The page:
Deer track. Deer frequent this area and I had seem them on all my previous trips.
The hut at Shiraiwa. Goat had stayed here back in 2006 on a night it had gotten too cold to camp out. Now it is just a ruin, with the walls fallen in…
… and occupied by a deer.
This deer has actually taken up residence in the hut!

Actually, the sky became quite dark, and the latest weather updates showed a 90% chance of rain for Chichibu. Of course, Chichibu is the largest city in Saitama in terms of area, so a 90% chance of rain in part of the city could mean no rain in another.

We arrived at the Kumotori hut around 3:00, paid our 500 yen apiece for camping space, and went to find space for our respective camps – Goat and Y in a tent, me in my bivvy bag (hoping that it wouldn’t rain…)

My half-star accommodation.

In a moment of absurd humour, another hiker was looking at the area around where I had set up. He was some cosplayer wearing a reproduction Japanese Imperial Army uniform – Goat and I dubbed him “Fanboy” from that moment. Anyway, Fanboy saw me and decided that somewhere further away was a much better camping site.

We had a few spots of rain before the weather lightened up again and the rain symbols disappeared from my phone. As sunset approached, the temperature became much cooler and everyone in the area put on warmer gear. I hadn’t anticipated such a temperature drop but put on my rain gear, which I was certain would be warm enough to get me through the night.

It wasn’t

My twenty-something year old Therm-a-Rest® is fine if you lie on your back; if you move onto your side, too much pressure forms around the hip and you will find yourself feeling any gravel underneath. As a result, I didn’t sleep very comfortably. After dozing off some time after 6, I found myself awake and shivering. I assumed it was a bit before dawn and checked the time on my phone. 11:55. And the rest of the night was a cycle of:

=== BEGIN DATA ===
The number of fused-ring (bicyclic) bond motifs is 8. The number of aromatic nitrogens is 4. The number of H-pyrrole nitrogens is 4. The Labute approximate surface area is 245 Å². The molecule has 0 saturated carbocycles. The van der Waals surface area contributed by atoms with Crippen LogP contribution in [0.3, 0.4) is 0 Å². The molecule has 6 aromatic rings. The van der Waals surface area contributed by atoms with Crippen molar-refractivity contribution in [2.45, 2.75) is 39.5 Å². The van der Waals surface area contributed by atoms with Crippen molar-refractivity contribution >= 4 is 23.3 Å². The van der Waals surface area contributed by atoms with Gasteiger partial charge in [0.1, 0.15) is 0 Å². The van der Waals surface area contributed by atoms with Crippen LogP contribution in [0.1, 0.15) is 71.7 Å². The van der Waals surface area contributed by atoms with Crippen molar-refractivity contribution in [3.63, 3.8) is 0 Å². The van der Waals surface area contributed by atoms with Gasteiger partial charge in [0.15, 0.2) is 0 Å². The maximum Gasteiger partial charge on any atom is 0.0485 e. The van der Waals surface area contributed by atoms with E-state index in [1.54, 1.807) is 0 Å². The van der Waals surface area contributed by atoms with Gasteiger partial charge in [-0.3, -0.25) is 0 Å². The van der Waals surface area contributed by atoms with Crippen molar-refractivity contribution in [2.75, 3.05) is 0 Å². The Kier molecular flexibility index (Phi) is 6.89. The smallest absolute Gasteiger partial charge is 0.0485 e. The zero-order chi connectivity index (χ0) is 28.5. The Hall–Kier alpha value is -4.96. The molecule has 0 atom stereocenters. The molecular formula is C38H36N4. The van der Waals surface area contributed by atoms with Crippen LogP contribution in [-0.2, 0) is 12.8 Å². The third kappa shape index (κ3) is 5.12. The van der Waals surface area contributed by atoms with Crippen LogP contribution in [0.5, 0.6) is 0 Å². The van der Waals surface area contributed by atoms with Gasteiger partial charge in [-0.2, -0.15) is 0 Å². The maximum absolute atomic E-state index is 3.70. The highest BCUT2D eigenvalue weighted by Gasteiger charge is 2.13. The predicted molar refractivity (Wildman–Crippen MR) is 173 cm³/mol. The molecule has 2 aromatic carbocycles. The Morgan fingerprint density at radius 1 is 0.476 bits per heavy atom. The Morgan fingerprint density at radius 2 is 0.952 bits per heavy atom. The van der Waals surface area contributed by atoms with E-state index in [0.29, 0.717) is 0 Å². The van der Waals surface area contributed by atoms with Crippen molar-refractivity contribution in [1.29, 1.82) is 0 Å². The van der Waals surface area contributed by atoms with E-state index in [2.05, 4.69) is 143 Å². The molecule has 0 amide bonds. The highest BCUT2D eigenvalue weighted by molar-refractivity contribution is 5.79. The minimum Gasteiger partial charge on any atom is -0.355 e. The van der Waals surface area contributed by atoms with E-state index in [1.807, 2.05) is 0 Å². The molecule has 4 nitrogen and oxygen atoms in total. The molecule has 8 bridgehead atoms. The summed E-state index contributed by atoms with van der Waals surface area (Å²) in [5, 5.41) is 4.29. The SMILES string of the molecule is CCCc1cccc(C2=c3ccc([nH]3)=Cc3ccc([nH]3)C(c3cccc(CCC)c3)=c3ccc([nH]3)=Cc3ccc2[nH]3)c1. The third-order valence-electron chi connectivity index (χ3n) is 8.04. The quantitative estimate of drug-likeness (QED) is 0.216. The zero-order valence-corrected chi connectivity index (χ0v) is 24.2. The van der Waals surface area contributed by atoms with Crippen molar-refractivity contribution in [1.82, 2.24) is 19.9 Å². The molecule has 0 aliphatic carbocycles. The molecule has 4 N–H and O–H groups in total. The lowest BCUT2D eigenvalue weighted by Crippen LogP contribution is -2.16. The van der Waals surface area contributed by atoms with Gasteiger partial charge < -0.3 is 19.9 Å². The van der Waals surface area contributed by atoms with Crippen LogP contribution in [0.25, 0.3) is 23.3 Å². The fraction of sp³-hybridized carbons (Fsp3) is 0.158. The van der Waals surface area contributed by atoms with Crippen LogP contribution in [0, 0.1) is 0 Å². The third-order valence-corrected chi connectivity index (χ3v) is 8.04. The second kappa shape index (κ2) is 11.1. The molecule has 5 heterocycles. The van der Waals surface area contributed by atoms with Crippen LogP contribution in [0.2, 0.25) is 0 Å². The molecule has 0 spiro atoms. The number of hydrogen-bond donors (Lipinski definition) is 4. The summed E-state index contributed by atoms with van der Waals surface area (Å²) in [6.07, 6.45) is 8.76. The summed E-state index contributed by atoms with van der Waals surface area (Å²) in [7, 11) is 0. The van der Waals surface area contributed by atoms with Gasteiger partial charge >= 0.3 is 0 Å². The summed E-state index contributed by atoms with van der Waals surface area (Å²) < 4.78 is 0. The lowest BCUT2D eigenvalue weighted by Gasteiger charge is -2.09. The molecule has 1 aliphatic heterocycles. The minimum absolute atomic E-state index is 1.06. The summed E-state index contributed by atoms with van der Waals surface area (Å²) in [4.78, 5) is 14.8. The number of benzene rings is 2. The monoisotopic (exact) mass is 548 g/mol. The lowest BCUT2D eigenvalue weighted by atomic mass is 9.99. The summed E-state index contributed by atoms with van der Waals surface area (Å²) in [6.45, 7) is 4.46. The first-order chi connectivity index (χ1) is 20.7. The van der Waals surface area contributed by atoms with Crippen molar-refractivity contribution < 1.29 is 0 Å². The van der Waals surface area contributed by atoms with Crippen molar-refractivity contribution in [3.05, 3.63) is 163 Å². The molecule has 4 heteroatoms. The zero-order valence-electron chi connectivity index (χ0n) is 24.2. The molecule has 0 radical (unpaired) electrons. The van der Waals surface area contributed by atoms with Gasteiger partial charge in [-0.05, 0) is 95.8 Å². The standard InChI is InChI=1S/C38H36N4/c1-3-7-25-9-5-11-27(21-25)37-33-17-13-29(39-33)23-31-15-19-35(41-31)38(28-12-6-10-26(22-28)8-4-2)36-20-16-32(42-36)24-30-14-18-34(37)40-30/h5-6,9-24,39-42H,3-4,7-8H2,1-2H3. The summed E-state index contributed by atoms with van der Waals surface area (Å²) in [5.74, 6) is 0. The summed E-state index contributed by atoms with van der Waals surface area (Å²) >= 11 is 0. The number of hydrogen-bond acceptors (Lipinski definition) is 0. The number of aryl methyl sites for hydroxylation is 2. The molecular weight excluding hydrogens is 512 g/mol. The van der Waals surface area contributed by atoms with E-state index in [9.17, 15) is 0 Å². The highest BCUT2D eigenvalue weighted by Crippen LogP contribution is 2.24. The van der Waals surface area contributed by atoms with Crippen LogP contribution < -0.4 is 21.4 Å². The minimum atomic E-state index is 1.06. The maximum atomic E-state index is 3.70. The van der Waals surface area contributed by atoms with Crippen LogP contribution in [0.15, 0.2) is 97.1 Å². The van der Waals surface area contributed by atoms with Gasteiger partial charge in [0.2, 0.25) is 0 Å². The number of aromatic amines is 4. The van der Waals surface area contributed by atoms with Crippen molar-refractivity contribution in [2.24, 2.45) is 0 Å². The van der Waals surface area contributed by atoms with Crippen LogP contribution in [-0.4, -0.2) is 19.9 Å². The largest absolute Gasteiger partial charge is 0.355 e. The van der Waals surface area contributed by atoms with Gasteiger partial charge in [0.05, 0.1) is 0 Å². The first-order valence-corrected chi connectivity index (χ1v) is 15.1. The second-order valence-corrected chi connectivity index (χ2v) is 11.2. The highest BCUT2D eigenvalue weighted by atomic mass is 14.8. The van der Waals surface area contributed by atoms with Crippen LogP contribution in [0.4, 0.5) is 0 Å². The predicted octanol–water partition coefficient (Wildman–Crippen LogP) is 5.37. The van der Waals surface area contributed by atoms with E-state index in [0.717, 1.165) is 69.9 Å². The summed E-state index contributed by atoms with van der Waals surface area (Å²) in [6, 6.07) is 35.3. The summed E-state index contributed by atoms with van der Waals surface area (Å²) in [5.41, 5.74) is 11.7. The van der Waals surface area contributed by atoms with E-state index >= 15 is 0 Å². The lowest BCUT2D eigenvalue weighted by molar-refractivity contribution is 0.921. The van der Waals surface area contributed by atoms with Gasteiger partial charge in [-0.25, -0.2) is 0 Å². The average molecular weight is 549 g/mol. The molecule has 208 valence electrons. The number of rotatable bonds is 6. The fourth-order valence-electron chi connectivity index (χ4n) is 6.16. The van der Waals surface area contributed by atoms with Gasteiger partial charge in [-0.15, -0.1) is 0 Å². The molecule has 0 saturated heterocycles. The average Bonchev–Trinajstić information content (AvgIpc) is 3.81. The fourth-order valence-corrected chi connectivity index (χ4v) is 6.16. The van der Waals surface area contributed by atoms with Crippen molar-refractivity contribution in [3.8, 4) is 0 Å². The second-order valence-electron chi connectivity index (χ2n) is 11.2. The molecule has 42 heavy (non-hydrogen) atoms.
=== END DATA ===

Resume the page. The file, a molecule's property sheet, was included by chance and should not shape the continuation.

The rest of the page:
Go back to sleep

Wake up half and hour later, shivering.

Repeat.

I was relieved when Goat and Y came to check on me because that meant coffee and movement. While they got picks of the rising sun, I got my coffee on. It’s true what they say, you know – who brews wins.

Who Brews Wins.
Early morning above the clouds.
A shot of Goat and Y getting their own shots.

We decided to leave our gear where it was and head for the summit with nothing more than cameras. Travelling light was bliss.

The summit marker, from the Tokyo side.
Looking south into Yamanashi.
Yes, that was Mt. Fuji you could see in the previous photo.
A guite to the peaks that can be seen from the summit of Mt. Kumotori.

After our walk around the summit was the return to camp, breakfast, pack-up and return trip. Which was considerably easier than the climb.

Goodbye, Kumotori Hut. This place is really classy, has room for 400 visitors and sells beer. I stayed here on my three winter hikes and it was well worth it.
The area around Mt. Kumotori is known as “the moss kingdom” for good reason.

Many thanks to Goat for inviting me and Y for driving.

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2 Responses to The Cloud Grabber, or There and Back Again

  1. What a fabulous trip. Lovely writing and.photos. Cheers.